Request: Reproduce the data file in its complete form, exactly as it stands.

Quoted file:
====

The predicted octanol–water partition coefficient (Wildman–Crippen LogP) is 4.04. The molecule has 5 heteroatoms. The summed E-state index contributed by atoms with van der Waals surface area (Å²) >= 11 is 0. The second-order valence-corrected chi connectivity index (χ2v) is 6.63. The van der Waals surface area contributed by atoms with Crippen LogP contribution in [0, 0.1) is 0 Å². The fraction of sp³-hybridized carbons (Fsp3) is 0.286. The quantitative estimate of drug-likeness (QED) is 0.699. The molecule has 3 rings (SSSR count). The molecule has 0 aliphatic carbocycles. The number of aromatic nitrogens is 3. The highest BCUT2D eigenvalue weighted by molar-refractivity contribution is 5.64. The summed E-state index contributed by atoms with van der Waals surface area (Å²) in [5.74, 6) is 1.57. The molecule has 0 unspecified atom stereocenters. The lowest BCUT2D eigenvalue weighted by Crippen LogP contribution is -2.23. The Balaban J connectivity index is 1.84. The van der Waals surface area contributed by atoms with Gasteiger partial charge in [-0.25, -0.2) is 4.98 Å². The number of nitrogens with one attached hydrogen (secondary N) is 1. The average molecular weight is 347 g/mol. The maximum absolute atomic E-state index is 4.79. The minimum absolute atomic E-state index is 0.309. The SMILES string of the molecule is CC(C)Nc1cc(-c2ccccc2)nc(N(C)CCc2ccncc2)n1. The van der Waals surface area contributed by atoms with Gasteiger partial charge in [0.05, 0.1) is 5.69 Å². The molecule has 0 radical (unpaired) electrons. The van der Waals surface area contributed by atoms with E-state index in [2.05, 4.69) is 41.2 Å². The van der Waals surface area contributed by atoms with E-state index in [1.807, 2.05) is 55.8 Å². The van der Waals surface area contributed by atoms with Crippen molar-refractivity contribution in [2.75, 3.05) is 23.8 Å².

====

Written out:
The predicted octanol–water partition coefficient (Wildman–Crippen LogP) is 4.04. The molecule has 5 heteroatoms. The summed E-state index contributed by atoms with van der Waals surface area (Å²) >= 11 is 0. The second-order valence-corrected chi connectivity index (χ2v) is 6.63. The van der Waals surface area contributed by atoms with Crippen LogP contribution in [0, 0.1) is 0 Å². The fraction of sp³-hybridized carbons (Fsp3) is 0.286. The quantitative estimate of drug-likeness (QED) is 0.699. The molecule has 3 rings (SSSR count). The molecule has 0 aliphatic carbocycles. The number of aromatic nitrogens is 3. The highest BCUT2D eigenvalue weighted by molar-refractivity contribution is 5.64. The summed E-state index contributed by atoms with van der Waals surface area (Å²) in [5.74, 6) is 1.57. The molecule has 0 unspecified atom stereocenters. The lowest BCUT2D eigenvalue weighted by Crippen LogP contribution is -2.23. The Balaban J connectivity index is 1.84. The van der Waals surface area contributed by atoms with Gasteiger partial charge in [-0.25, -0.2) is 4.98 Å². The number of nitrogens with one attached hydrogen (secondary N) is 1. The average molecular weight is 347 g/mol. The maximum absolute atomic E-state index is 4.79. The minimum absolute atomic E-state index is 0.309. The SMILES string of the molecule is CC(C)Nc1cc(-c2ccccc2)nc(N(C)CCc2ccncc2)n1. The van der Waals surface area contributed by atoms with Gasteiger partial charge in [0.05, 0.1) is 5.69 Å². The molecule has 0 radical (unpaired) electrons. The van der Waals surface area contributed by atoms with E-state index in [2.05, 4.69) is 41.2 Å². The van der Waals surface area contributed by atoms with E-state index in [1.807, 2.05) is 55.8 Å². The van der Waals surface area contributed by atoms with Crippen molar-refractivity contribution in [2.75, 3.05) is 23.8 Å².